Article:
Vietnamese Mint or Coriander or Laksa Leaf or...?
“If names be not correct, language is not in accordance with the truth of things.”
Language is the tool of communication and like any tool should be used correctly. All who use the tool need to understand and use it – correctly!
Botanists use the Latin name of a plant to identify and categorise it. Over the centuries these names have been reviewed and refined such that when they discuss a plant there is no confusion over which plant they are talking about. The general public however, uses a range of common names that relate to where a plant comes from, its morphology or its flavour – or any of a multitude of other characteristics. One plant can have multiple common names in each language which gives tens or even hundreds of names for each plant. To make it worse one name can refer to several completely different plants.
As discussed in an earlier article ‘Coriander’ is a flavour that manifests itself in many plants across completely different genera from completely different countries. Every plant with this flavour has ‘Coriander’ in the common name even though this is only one part of all the different items that make up the plant.
Vietnamese Coriander is a popular herb in Asia. The coriander flavour is a key component of most Asian cuisines. It is a strong flavour that adds aromatics and complexity to a variety of dishes. The flavour usually comes from traditional Coriander (Cilantro, Asian Parsley) but for many heavier dishes, like Laksa the herb doesn’t holds its flavour through the whole dish.
The Latin name is Persicaria odorata or Polgonum odoratum.
It is in the Family Polygonaceae and the genus is Persicaria. Being in this family means it has many physiological aspects that are common to all plants in this family which includes constituent oils and compounds that have been shown to benefit our health. When these are compared to the historical medical uses of both western and eastern medicine the correlation to modern pharmacological knowledge is stunning.
The genus name, Persicaria refers to a large group of plants known as Smartweeds. They occur across the whole planet and some species are viewed as serious weeds. They are attractive perennials with a long history in western landscapes and usually have pretty upright flowers, and are low growing shrubs with attractive foliage. There is also a lot of literature on its uses in Asian and Ayurvedic medicine.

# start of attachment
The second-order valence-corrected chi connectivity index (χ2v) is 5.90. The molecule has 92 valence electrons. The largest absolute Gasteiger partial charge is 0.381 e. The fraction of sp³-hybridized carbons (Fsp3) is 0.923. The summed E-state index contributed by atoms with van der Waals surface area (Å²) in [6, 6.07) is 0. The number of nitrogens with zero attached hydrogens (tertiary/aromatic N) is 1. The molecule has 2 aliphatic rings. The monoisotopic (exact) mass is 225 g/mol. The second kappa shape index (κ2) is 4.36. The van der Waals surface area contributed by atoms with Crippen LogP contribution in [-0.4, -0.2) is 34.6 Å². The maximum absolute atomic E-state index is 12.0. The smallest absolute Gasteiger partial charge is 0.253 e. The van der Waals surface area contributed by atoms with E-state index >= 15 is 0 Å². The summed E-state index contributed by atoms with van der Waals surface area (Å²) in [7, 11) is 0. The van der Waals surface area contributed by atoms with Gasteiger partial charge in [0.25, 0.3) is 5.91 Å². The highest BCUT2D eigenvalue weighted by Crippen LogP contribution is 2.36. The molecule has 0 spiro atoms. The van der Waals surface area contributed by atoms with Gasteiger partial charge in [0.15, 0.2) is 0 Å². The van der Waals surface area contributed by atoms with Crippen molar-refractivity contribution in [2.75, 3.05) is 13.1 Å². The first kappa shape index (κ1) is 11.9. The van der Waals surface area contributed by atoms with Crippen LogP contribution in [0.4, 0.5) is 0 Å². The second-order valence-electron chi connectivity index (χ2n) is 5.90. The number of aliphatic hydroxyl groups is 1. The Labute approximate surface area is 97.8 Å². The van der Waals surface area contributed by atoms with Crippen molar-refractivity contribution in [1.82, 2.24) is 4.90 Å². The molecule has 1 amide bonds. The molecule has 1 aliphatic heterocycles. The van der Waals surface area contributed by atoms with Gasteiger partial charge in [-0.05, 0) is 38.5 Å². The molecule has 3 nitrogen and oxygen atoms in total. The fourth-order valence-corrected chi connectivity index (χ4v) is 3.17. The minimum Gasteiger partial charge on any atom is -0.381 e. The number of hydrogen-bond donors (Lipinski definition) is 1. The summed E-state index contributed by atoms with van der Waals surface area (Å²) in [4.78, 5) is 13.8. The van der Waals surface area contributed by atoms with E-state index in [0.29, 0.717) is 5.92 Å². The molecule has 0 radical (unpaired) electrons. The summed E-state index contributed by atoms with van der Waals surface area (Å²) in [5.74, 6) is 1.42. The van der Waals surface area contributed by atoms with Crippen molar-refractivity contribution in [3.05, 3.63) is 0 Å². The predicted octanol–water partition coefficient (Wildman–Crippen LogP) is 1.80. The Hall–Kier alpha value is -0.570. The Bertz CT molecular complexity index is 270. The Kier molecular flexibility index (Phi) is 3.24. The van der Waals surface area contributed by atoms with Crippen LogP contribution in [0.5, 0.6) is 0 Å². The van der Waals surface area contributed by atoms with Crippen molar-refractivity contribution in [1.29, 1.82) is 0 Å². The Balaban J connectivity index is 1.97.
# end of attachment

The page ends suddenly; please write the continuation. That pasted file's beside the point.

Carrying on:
Persicaria odorata is the only species that has made its way into the the western palette of edible and medicinal plants. It has a strong coriander flavour with overtones of mint and pepper. Unlike its namesake it can be used at all stages of cooking. The fresh young leaves are great to give an aromatic lift to salads and stirfries. The tougher, old leaves have a more bitter flavour and work well in the more intense dishes like Curry Laksa.
The common names are interesting: Laksa Leaf has some sense due to its use in the production of Curry Laksa. The names Vietnamese Mint and Vietnamese Coriander seem a little illogical as the plant originates across the whole of South East Asia and is as important in the cuisine of Malaysia, Indonesia and Cambodia as it is to the Vietnamese. The ‘mint’ reference seems to be related to its mint like love of part sun and very moist conditions.
The plant likes a part to full sun position with plenty of moisture, especially during the warmer months. It produces masses of jointed rhizomes and can be slightly invasive so should be planted in a contained garden bed. It should be cut back hard in late spring and the young leaves harvested regularly. Although best used in Asian dishes it can be used as a substitute for Common Coriander in pesto, salsa and dressings. It also doesn’t have the problem of bolting to seed.
To conclude, this plant like many that are used across Asia has a mass of different names.
A few of these are:
Persicare du Vietnam
Plus many more.
For an added zip toss in half a dozen small leaves into a traditional green salad.